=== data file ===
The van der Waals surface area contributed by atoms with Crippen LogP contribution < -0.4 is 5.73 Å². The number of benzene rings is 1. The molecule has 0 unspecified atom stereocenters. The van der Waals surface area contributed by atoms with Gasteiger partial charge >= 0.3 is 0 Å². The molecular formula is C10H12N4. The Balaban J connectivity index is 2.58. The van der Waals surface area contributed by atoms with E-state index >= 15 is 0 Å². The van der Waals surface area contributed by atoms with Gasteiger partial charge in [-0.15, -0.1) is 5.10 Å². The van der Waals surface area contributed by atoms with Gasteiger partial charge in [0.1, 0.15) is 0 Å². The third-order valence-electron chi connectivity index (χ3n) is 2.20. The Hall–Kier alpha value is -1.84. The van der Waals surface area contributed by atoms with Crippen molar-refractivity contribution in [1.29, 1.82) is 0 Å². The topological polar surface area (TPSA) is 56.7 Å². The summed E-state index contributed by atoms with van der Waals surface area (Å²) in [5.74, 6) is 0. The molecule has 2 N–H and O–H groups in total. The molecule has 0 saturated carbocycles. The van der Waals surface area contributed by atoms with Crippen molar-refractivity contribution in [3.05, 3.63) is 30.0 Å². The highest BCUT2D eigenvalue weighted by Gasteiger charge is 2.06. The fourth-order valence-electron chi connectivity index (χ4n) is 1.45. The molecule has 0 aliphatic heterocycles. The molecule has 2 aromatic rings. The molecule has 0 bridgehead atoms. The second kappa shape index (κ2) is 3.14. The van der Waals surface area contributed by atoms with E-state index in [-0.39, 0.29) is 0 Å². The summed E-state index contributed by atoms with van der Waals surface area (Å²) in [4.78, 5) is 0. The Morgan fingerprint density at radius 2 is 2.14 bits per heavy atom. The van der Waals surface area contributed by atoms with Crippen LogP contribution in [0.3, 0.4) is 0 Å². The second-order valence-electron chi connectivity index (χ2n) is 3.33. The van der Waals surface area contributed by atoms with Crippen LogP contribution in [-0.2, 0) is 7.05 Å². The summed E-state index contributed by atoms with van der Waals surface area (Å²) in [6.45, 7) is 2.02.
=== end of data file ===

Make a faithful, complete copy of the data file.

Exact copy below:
The van der Waals surface area contributed by atoms with Crippen LogP contribution < -0.4 is 5.73 Å². The number of benzene rings is 1. The molecule has 0 unspecified atom stereocenters. The van der Waals surface area contributed by atoms with Gasteiger partial charge >= 0.3 is 0 Å². The molecular formula is C10H12N4. The Balaban J connectivity index is 2.58. The van der Waals surface area contributed by atoms with E-state index >= 15 is 0 Å². The van der Waals surface area contributed by atoms with Gasteiger partial charge in [-0.15, -0.1) is 5.10 Å². The van der Waals surface area contributed by atoms with Gasteiger partial charge in [0.1, 0.15) is 0 Å². The third-order valence-electron chi connectivity index (χ3n) is 2.20. The Hall–Kier alpha value is -1.84. The van der Waals surface area contributed by atoms with Crippen molar-refractivity contribution in [1.29, 1.82) is 0 Å². The topological polar surface area (TPSA) is 56.7 Å². The summed E-state index contributed by atoms with van der Waals surface area (Å²) in [5.74, 6) is 0. The molecule has 2 N–H and O–H groups in total. The molecule has 0 saturated carbocycles. The van der Waals surface area contributed by atoms with Crippen molar-refractivity contribution in [3.05, 3.63) is 30.0 Å². The highest BCUT2D eigenvalue weighted by Gasteiger charge is 2.06. The fourth-order valence-electron chi connectivity index (χ4n) is 1.45. The molecule has 0 aliphatic heterocycles. The molecule has 2 aromatic rings. The molecule has 0 bridgehead atoms. The second kappa shape index (κ2) is 3.14. The van der Waals surface area contributed by atoms with E-state index in [-0.39, 0.29) is 0 Å². The summed E-state index contributed by atoms with van der Waals surface area (Å²) in [4.78, 5) is 0. The Morgan fingerprint density at radius 2 is 2.14 bits per heavy atom. The van der Waals surface area contributed by atoms with Crippen LogP contribution in [0.3, 0.4) is 0 Å². The second-order valence-electron chi connectivity index (χ2n) is 3.33. The van der Waals surface area contributed by atoms with Crippen LogP contribution in [-0.2, 0) is 7.05 Å². The summed E-state index contributed by atoms with van der Waals surface area (Å²) in [6.45, 7) is 2.02.